Ukraine’s untapped nuclear potential

Ukraine’s mineral raw material base is under-valued and under-developed. This despite the country being one of the world’s top ten nuclear energy producers and boasting abundant mineral resources crucial for nuclear power. It is one of the world’s leading miners of uranium, and has almost twice as much uranium as the US. Ukraine also has 25 per cent of the world’s reserves of titanium and significant reserves of zirconium ore.

“As a country with such a rich mineral resource base, Ukraine should have a well-developed infrastructure including the one for preparation of deposits for investments. For that to happen, deep and detailed work of new generation geological companies is required—companies that are ready to take the risks of preliminary preparation. We took this risk because we believe that the mining industry of Ukraine is exceptionally investment intensive and attractive,” says Olexander Nastenko, director of Ukrgeoposhuk, a company engaged in the preparation of prospective geological facilities for industrial development.

“We, the representatives of Ukrainian large capital, see the potential of the mineral and raw materials base, power engineering, and industry in general. At the same time, we see a huge underestimation of the country as a whole, as well as of separate industries. This is due to the need for structural reforms. Local capital understands the importance of applying western standards in the mining and energy sector of Ukraine, since even the very transition to these standards increases the capitalisation of the country, and hence of the business here. We are working to ensure that the capitalisation of our country grows, and any investor could feel it,” says Gennadiy Butkevych, chairman of the supervisory board at Nuclear Energy Systems of Ukraine (NESU).


With such comprehensive energy potential, Ukraine can become a new growth point for the whole of Europe. The development of the nuclear industry is a win-win for both Ukraine and the European Union. Ukraine will benefit from jobs and investment. The EU will have an opportunity to diversify its energy imports from oil and gas to a universal end-product — reliable, stable and clean nuclear energy.

Nuclear power plants already supply more than half the energy needs of the country, and this is only set to increase. According to Vitaliy Yakimenko, head of R&D at NESU, “Ukraine’s advantage is its scientific and technical base and NPP [nuclear power plant] personnel training system, which is impossible to recreate in the short term. Ukraine’s scientific potential in the nuclear industry in the long term may become our export potential, since we can export knowledge and developments.”

“Nuclear energy can and should become one of Ukraine’s main points of economic growth,” adds Vitalii Demianiuk, chairman of the supervisory board at NT-Engineering, a company specialising in nuclear safety. “To do this, the industry must go through a qualitative modernisation with the use of innovative technologies, including new types of reactors that will replace the old ones. And then Ukraine will be able to become a key electricity supplier to Europe. We will be able to replace the EU’s hydrocarbon flows with our electric flows.”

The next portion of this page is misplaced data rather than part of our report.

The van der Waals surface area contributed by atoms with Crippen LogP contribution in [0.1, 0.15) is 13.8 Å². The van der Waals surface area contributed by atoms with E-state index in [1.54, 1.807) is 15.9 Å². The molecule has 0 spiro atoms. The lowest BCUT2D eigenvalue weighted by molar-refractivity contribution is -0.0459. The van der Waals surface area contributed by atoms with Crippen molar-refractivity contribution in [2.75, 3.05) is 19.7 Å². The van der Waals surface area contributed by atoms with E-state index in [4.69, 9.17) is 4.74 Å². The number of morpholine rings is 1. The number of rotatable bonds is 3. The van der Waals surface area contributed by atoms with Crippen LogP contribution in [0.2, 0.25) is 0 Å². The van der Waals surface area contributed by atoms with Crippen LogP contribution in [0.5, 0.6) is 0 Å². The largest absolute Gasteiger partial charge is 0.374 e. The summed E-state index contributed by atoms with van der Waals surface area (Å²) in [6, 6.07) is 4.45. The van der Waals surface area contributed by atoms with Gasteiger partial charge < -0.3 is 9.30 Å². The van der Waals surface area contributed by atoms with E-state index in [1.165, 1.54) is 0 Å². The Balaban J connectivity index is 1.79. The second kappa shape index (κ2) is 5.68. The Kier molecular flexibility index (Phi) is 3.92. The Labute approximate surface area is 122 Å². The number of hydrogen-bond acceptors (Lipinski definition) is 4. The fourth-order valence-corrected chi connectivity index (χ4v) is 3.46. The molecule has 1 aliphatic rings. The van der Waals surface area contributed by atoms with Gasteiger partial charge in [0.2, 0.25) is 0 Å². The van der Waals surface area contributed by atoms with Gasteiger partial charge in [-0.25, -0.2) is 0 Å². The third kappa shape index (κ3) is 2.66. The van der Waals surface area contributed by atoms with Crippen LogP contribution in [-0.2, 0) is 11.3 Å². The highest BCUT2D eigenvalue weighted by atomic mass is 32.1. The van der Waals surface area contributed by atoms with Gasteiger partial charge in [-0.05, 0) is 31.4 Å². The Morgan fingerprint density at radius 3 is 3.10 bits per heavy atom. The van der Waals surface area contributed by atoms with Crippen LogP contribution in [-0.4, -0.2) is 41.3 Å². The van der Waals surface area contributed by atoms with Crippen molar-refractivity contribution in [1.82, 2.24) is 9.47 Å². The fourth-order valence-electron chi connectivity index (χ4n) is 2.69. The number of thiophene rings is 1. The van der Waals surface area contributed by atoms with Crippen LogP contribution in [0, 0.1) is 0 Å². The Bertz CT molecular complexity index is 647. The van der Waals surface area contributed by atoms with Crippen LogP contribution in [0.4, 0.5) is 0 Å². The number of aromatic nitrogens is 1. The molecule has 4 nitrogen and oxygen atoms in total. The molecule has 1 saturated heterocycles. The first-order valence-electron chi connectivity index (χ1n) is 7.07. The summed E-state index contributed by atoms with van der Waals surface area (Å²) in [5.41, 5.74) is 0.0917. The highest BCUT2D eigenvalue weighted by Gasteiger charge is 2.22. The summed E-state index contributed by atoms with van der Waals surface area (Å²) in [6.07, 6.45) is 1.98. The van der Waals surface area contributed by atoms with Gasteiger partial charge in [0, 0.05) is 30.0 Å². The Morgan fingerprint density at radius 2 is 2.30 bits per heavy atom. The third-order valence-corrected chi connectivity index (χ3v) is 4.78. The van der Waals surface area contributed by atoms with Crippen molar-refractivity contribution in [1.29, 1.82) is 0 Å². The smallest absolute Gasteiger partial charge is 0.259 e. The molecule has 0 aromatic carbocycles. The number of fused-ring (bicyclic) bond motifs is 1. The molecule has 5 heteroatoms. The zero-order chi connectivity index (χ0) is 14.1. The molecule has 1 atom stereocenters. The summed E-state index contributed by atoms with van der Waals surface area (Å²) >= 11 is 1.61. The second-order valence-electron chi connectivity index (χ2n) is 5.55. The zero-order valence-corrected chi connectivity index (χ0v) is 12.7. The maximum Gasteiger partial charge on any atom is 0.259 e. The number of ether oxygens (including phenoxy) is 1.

Small modular reactors

Plans have been drawn up to expand and modernise all sectors of Ukraine’s nuclear industry: development of raw materials, fuel supply, production of equipment and introduction of new nuclear technologies. The latter refers to a new type of reactor—small modular reactors (SMR), which are prioritised in the US and the EU, where SMRs are being licensed and prepared for implementation. Ukraine has successfully blended into this trend.

Innovations in Ukraine’s nuclear power industry will be implemented both by the state and by private business. Energoatom, Ukraine’s national nuclear operator, supports the replacement of its fleet of Soviet reactors for SMRs. As such, in February 2018 Energoatom and Holtec International signed an agreement that envisages Ukraine adopting SMR-160 technology to meet its projected needs for clean power. Ukraine may also become a manufacturing hub for SMR-160 components and systems. In May 2018, a memorandum on the implementation of the SMR-160 project was signed with NESU.

“I applaud Ukraine’s industrialists for their entrepreneurial spirit to coax valuable metals needed to generate nuclear power,” says Dr Kris Singh, president and CEO of Holtec International. “Ukraine is second only to France in the share of nuclear in its energy mix. Thanks to its highly trained pool of engineers and scientists, Ukraine is capable of replicating its nuclear plants to increase the share of nuclear. Holtec International is working with Ukraine’s leadership to introduce our safe SMR-160 reactor technology and to help develop it into a regional hub for building, operating and exporting them. Establishing a domestic supply of needed metals for the nuclear power cycle should be viewed as an essential element of the nation’s strategic plan.”

Ukraine expects to start supplying electricity to the EU network as early as 2019 via the planned ‘energy bridge’ linking its power grid to Poland and Hungary. In 2017 the national energy company also signed an agreement with ENTSO-E, the European Network of Transmission System Operators, to connect to the networks of 34 European countries by 2025, thus entering a huge transnational energy market.